Accountability is only for the teachers in our modern republic. There is no visible or sustained pressure to address school funding, no pressure to address the inequity of resources or the unequal opportunity to learn that, while many are content to pretend it doesn't exist, nonetheless devastates kids in Everman far more than it devastates kids in Highland Park. We batters are supposed to live with these nasty pitches; we are supposed to accept poverty as "part of the deal." There will be no hue and cry in opposition to inequality.On a recent episode of the Daily Show, Jon Stewart said, "Poor people have sh*tty lobbyists." And, alas, that's where the problem lies. In our "modern republic" the lobbyists determine legislation and legislators.
The "quit making excuses" refrain rubs me the wrong way because my "excuse" is the straightforward statement that kids run more slowly in flip-flops than they do in Nikes, no matter how hard I coach them, and that it's pure, cowardly nonsense to say this nation can't give every kid in flip flops a better pair of shoes. When did it become fashionable to throw in the towel on equality in the USA? When did we all agree that Thomas Jefferson missed the mark when he said "All men are created equal"? When did we decide that egalitarianism was no longer a worthy aim for our democracy?Superintendent Kuhn is more generous that I am. I don't believe that the "reformers" are looking for convenience. I believe what's happening is a series of actions the intent of which is to destroy America's public education system and replace it with a private one. And I believe that the Milton Friedmanesque "destroy and replace" process is purposeful. It's disaster capitalism in action. First, announce that there is a crisis in public education. Then, demonize the public schools, public school teachers and teachers unions by claiming that they are failures. Then, remove all supports -- punish failure instead of helping to relieve it -- until the demonization becomes reality. Finally replace the so-called failing schools with private company run charter schools or vouchers for private schools. That's exactly what No Child Left Behind and Race to the Top does.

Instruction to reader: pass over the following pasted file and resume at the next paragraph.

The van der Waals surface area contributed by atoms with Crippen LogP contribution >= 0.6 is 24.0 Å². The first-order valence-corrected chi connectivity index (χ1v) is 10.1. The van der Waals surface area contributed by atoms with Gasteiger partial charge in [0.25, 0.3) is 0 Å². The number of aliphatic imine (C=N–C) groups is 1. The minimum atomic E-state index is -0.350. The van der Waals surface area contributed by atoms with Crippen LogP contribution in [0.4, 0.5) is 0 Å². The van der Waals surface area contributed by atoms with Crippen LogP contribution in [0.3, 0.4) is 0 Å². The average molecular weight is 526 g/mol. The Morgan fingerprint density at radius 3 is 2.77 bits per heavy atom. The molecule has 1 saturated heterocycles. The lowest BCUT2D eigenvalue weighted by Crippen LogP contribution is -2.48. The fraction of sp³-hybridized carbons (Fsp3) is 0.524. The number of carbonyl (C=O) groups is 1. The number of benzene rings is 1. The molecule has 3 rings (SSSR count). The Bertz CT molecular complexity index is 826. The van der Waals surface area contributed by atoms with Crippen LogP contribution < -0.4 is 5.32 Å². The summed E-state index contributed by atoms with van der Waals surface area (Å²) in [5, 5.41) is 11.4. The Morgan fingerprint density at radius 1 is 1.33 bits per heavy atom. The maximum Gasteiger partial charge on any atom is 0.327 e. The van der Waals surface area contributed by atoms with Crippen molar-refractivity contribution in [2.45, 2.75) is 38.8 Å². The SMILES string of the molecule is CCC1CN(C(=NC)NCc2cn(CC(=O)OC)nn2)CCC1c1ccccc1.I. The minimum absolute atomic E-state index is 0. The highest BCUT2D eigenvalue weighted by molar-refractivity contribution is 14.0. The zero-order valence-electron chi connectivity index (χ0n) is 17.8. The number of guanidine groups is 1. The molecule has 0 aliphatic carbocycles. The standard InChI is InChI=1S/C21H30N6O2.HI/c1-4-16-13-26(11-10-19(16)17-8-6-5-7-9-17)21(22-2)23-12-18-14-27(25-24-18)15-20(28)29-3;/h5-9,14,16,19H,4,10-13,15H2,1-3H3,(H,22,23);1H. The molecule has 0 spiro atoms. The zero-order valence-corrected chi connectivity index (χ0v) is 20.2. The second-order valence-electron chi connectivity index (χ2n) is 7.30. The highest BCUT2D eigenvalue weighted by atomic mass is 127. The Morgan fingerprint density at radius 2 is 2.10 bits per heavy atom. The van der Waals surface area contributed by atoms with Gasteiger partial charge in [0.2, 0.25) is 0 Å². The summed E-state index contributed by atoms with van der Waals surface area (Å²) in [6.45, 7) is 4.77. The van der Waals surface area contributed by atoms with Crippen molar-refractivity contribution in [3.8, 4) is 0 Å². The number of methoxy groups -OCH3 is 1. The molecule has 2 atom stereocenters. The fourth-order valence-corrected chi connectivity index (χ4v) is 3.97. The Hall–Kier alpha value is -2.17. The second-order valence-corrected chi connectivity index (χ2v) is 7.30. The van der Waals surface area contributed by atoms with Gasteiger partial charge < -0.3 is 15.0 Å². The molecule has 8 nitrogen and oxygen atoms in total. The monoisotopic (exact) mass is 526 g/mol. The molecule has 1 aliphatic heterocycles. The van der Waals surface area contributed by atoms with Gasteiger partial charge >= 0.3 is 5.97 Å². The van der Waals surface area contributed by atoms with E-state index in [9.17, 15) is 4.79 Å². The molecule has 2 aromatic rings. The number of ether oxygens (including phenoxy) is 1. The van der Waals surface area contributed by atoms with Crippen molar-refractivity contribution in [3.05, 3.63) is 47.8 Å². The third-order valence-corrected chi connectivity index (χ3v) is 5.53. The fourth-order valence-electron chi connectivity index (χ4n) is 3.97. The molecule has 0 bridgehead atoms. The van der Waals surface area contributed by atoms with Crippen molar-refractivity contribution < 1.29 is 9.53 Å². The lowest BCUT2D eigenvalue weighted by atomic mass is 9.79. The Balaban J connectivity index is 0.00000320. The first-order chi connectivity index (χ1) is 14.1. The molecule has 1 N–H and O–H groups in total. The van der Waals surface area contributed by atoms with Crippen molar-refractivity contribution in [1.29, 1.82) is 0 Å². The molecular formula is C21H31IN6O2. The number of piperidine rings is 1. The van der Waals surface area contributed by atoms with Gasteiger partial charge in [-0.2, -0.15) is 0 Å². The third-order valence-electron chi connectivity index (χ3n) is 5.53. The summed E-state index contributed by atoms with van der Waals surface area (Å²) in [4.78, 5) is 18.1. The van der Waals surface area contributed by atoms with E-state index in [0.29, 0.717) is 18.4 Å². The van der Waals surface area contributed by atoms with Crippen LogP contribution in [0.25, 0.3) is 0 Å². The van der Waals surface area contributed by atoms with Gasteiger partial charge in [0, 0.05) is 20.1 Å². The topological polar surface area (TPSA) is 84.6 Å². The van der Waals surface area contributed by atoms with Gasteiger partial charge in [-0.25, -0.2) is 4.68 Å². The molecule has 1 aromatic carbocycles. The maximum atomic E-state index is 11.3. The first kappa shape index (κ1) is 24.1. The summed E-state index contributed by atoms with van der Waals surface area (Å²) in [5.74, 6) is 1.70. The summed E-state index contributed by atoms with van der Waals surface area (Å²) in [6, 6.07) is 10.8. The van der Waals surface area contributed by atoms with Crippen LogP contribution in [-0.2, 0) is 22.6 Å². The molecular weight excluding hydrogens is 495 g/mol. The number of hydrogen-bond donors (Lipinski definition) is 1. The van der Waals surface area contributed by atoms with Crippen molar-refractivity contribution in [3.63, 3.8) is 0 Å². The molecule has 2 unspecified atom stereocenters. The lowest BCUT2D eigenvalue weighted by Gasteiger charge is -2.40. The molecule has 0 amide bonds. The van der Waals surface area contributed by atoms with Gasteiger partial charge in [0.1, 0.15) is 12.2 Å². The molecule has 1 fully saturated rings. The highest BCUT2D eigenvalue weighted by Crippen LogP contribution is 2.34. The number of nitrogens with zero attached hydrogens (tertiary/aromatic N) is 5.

The quick dismissiveness of so many regarding the "excuses" of soul-searing inequality and bone-grinding poverty leads me to believe that they aren't really interested in finding solutions for our children unless the solutions are as convenient as firing 5% of our public school teachers or maybe opening some lucrative charter chains.
It doesn't matter that students in low poverty public schools are achieving well. It doesn't matter that charter schools don't do any better than regular public schools. It doesn't matter that all the little things being done to de-professionalize teachers and denounce teachers unions are based on faulty logic and research (Value added evaluations, union busting state legislatures, for example). The facts don't matter. What matters is that the public schools be transferred to private, market based, control.
I'll ask a question I've asked before: if accountability is good for our schools, then isn't it also good for our society...is school the only place in all of America where we are willing to demand improvement and levy stiff consequences for its failure to materialize?Teachers are going home in greater and greater numbers. There will soon be a real crisis in finding qualified teachers to teach anywhere. There are fewer students willing to commit their professional careers to public education. There are more and more teachers who are leaving early. There are still 50% of all teachers who leave the profession within their first 5 years...